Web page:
Notes

Declarations

Acknowledgements

This work was supported by the Project of Science Research Foundation of Heilongjiang (Grant No. 11531145) and a grant from the Innovative Fund of Harbin Medical University Graduate Student (HCXB2007004). We thank all patients and healthy blood donors for providing blood samples. We are grateful for the collaboration received from the participating hospitals and their staff.

Authors’ Affiliations

(1)
Department of Respiratory, The Second Affiliated Hospital of Harbin Medical University, Harbin, China
(2)
Department of Histology and Embryology, Harbin Medical University, Harbin, China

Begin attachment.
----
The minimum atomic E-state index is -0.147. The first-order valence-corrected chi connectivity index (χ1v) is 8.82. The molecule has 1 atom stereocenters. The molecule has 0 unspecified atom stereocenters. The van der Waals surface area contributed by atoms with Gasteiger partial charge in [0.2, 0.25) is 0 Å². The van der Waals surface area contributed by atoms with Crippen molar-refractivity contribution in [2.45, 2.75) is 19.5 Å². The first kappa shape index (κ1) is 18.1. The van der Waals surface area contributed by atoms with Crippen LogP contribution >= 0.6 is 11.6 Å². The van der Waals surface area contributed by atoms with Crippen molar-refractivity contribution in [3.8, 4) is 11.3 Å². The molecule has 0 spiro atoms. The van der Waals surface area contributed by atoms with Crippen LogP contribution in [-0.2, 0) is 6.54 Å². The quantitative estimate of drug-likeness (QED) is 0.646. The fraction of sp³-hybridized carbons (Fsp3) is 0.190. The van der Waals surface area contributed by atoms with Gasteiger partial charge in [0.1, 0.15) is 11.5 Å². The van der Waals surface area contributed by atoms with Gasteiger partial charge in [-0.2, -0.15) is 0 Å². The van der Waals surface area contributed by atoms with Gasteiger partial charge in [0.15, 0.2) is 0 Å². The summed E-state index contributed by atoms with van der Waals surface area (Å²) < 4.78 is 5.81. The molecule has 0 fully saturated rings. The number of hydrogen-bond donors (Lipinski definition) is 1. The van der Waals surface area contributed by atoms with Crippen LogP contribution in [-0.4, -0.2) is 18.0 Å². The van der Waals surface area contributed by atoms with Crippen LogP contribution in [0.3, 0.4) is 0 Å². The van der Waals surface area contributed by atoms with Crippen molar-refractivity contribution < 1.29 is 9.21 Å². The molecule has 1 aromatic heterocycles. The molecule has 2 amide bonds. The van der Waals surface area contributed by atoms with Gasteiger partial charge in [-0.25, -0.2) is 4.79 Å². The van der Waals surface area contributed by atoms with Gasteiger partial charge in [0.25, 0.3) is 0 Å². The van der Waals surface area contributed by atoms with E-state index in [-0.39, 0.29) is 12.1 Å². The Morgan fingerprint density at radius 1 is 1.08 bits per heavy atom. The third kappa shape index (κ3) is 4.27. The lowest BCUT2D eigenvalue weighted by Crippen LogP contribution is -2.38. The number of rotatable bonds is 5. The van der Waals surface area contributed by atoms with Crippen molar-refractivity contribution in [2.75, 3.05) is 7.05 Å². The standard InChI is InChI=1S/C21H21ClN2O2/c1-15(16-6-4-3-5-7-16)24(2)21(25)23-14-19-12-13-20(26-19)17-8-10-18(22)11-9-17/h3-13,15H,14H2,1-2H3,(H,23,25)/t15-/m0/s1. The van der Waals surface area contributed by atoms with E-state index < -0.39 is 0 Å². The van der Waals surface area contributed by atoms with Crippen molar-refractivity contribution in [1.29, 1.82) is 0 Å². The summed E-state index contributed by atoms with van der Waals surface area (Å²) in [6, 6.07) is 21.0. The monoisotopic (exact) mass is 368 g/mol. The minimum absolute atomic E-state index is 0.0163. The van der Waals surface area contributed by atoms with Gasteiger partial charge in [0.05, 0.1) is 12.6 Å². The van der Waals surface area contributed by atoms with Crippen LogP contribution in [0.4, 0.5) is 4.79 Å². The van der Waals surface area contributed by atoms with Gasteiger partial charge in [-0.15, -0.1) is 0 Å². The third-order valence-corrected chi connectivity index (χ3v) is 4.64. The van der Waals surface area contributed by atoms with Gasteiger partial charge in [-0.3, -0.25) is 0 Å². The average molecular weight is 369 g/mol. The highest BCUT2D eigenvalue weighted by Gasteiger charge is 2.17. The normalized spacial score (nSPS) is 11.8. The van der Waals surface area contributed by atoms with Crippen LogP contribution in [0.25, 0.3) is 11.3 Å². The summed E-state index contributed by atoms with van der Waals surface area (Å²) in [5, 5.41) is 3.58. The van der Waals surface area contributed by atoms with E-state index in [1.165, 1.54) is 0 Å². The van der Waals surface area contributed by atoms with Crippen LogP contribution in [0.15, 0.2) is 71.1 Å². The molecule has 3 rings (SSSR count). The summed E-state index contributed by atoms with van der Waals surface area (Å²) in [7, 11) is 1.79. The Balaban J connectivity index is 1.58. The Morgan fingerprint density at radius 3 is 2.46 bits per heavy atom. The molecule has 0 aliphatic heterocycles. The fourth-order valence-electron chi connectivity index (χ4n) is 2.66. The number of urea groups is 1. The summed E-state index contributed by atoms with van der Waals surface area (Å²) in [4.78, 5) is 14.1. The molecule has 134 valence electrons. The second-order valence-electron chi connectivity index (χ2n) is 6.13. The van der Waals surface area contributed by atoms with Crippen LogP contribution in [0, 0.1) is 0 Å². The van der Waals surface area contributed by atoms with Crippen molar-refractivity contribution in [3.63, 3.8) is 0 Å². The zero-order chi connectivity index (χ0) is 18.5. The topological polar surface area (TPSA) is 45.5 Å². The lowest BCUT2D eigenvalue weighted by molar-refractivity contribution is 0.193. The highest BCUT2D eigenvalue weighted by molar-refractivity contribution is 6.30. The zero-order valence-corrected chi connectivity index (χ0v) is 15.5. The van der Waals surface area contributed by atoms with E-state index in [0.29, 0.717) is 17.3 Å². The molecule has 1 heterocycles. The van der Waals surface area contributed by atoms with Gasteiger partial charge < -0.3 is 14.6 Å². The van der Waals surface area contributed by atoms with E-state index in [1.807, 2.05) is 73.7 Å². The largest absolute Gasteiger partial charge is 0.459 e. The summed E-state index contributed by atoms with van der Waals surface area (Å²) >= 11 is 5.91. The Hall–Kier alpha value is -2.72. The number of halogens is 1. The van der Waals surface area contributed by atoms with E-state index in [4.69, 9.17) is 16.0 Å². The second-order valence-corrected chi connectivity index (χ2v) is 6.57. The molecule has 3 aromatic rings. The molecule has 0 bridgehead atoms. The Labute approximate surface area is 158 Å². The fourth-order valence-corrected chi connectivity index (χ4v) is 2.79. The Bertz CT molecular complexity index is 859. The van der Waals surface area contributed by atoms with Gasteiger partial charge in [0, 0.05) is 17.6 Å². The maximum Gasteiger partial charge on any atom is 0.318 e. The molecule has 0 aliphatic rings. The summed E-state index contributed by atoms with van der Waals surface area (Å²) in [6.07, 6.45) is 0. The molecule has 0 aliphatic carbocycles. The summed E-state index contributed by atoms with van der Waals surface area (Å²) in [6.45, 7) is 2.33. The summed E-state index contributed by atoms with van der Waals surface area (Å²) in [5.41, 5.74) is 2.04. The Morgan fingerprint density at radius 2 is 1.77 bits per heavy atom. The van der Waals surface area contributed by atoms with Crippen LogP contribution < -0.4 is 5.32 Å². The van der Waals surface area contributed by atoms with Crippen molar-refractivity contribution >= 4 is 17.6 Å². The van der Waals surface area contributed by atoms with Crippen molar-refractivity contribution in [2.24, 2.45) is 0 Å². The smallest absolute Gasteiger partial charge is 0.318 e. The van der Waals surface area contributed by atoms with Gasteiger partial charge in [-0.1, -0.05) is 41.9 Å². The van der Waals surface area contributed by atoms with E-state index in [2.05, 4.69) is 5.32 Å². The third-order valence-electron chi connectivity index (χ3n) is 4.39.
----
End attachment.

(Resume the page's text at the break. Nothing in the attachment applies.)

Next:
(3)
Department of Statistics, Harbin Medical University, Harbin, China

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  26. Pre-publication history

    1. The pre-publication history for this paper can be accessed here:http://www.biomedcentral.com/1471-2350/9/82/prepub

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© Su et al; licensee BioMed Central Ltd. 2008

This article is published under license to BioMed Central Ltd. This is an Open Access article distributed under the terms of the Creative Commons Attribution License (http://creativecommons.org/licenses/by/2.0), which permits unrestricted use, distribution, and reproduction in any medium, provided the original work is properly cited.